Although Tales from the Gunpowder Chronicles features three separate steampunk novellas, I only read and reviewed the third novella, Love in the Time of Engines. The other two novellas are standalone stories; LitToE is a prequel to Gunpowder Alchemy, published in 2014.
LitToE is tough to grade. Not because I didn’t enjoy it. I did. It’s absorbing and interesting, and a refreshing, welcome change from the european historical romances I regularly read. The challenge is whether I grade it as a standalone novella with some problematic loose ends, or grade it as a prequel assuming some of these loose ends are wrapped up in the novel that follows (which, for the record, I haven’t read. Yet.). The grade is a compromise; Love in the Time of Engines is a great read – masterfully baiting the hook for the rest of this series – but as a standalone, the conclusion is a disappointment.
A year ago, imperial messengers had come to Anhui province with a special summons for “scholars of undiscovered talents in science and mathematics.”
Shi Anlei is almost their perfect candidate. A mathematics prodigy with dreams of attending the Academy and sitting for the Imperial Exam, Anlei longed for a chance to prove herself. But since girls were barred from attending the Imperial Academy, taking the imperial examination or accepting a scholarly appointment, Anlei is resigned to a life in the country. Her tutor, a somewhat unconventional woman who tutored boys and girls, isn’t. Unbeknownst to Anlei, Mistress Wang plotted and planned to send Anlei anyway. When LitToE begins, Anlei has left her family and home behind, traveling on a gunpowder crawler bound for the Imperial city of Peking.
A month ago, Anlei had shaved back her hairline and braided her long hair into a traditional queue. She’d wrapped her breasts tight with a band of cloth. The high-collared mandarin jacket she wore was buttoned all the way up to her chin to cover up the lack of know at her throat.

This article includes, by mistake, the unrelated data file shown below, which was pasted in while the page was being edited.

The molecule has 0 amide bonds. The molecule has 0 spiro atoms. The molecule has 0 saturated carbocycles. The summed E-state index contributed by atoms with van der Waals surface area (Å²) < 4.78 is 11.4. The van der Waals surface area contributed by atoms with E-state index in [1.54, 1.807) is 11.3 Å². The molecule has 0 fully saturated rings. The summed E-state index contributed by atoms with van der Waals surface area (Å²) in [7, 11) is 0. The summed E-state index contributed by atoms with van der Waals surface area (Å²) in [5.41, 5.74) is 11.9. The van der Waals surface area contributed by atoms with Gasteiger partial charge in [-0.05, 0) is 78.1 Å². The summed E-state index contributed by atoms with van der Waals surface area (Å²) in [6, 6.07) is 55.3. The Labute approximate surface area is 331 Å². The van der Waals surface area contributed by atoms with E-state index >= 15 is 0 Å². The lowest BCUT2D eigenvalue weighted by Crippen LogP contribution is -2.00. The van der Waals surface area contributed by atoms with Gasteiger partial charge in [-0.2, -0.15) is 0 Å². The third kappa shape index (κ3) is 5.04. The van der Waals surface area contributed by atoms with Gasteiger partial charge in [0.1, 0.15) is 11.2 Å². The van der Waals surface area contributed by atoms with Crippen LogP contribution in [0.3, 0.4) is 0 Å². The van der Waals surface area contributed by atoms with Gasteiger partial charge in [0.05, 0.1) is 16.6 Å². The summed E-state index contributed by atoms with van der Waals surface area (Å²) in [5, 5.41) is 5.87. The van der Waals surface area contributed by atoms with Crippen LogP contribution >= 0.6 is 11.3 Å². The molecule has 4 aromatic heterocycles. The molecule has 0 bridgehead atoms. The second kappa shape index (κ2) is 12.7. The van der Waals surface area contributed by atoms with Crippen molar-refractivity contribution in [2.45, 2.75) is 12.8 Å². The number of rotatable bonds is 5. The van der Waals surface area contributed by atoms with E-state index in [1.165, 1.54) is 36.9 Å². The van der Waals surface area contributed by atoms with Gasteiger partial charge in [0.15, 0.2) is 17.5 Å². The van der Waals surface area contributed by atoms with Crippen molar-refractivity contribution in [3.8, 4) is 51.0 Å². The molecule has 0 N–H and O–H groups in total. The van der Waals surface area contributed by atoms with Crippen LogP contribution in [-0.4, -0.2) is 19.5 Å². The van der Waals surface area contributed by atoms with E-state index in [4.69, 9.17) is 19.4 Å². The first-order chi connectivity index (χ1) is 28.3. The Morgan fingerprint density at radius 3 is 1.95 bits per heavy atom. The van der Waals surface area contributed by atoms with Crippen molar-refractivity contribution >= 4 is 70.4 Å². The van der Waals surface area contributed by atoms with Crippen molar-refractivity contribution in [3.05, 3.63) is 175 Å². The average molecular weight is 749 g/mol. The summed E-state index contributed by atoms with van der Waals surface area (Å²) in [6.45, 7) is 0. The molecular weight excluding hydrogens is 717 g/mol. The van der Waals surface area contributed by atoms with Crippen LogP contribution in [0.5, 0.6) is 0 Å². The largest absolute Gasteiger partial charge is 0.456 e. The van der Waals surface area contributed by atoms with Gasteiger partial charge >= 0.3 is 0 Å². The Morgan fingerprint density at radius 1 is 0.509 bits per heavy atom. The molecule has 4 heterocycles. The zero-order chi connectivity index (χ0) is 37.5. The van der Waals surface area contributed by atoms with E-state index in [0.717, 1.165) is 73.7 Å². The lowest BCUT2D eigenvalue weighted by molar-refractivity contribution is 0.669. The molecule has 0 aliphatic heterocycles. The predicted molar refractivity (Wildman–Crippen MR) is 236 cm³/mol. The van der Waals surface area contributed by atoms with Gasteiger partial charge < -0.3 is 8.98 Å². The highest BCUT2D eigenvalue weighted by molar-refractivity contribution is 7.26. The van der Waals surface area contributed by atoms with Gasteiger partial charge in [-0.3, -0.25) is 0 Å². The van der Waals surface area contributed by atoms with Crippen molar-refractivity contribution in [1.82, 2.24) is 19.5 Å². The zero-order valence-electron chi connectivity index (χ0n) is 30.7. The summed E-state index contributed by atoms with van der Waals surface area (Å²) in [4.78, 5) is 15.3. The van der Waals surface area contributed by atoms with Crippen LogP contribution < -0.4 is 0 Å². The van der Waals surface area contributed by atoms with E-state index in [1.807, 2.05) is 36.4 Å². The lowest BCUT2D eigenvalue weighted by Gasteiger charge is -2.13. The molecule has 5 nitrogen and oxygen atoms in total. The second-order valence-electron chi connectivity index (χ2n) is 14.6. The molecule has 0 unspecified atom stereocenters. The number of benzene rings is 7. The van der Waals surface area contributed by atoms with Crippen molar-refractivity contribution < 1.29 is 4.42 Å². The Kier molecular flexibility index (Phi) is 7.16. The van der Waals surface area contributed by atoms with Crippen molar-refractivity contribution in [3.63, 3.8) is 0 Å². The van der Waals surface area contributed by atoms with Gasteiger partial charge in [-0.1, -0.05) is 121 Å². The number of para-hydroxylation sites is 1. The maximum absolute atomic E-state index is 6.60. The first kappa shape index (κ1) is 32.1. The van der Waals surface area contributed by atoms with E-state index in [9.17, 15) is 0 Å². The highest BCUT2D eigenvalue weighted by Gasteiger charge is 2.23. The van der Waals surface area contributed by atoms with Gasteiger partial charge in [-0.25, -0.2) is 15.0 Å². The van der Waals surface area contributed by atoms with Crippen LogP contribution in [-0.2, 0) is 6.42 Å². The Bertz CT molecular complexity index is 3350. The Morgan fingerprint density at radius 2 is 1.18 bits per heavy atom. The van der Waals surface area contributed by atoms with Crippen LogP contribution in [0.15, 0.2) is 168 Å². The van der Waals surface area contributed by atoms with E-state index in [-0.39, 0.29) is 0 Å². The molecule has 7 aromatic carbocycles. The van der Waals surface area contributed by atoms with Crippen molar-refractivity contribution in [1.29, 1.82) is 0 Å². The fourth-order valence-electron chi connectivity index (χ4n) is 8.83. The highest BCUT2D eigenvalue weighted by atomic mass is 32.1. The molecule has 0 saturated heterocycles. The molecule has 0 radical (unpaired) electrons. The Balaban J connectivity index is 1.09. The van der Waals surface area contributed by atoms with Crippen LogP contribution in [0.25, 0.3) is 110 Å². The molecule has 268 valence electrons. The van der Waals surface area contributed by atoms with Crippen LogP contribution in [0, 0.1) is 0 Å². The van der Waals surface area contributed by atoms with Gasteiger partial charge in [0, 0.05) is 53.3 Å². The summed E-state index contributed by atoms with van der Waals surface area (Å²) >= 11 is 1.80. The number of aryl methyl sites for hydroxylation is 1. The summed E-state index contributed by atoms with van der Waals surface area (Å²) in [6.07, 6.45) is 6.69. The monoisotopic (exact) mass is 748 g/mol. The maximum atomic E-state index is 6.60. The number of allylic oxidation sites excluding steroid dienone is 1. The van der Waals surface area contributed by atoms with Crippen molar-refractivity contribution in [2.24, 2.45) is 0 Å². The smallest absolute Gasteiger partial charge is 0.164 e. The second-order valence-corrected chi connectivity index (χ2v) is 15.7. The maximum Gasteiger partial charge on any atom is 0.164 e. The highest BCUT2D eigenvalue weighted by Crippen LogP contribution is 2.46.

Anlei had become Shi Han, a young scholar traveling to Peking.
When ‘Shi Han’ arrives, Peking is nothing like she expected. It’s confusing and loud, and the Imperial Academy is nowhere to be found. After an hour spent wandering the hutong maze, she spots a young man dressed in scholars’ clothing. Despite her fear of discovery, Shi Han approaches and asks him for directions. After an awkward exchange, Jin Zhi-fu, the handsome scholar, agrees to show Han the way.
Zhi-fu has already taken the imperial exams twice. If he fails again, he’ll be forced to return home in shame, and work alongside his father, an appointed official of the Ministry of War, on the frontier defense in the northeast. It would either be an imperial appointment or the garrison. A life of science and learning or cannons and gunpowder. Popular and well-liked by his peers, ambitious and determined to pass, Zhi-fu has lost the optimistic, naiveté that marked his first two years in Peking. But with rumors of steam propelled airships in the West, Zhi-fu is determined to pass and earn a place at the Ministry of Science. After spending some time with old friends (who also failed to pass in previous years), Zhi-fu spots Han emerging from the headmasters office. He assumes young Han has failed to earn a place at the academy, but soon realizes he’s mistaken; after helping his new young friend to find a place to stay (in the storage closet adjacent to his room), he spies on him in class the following day. It’s quickly apparent to Zhi-fu (and others) that behind Han’s shy and reserved persona lurks a clever, brilliant mind.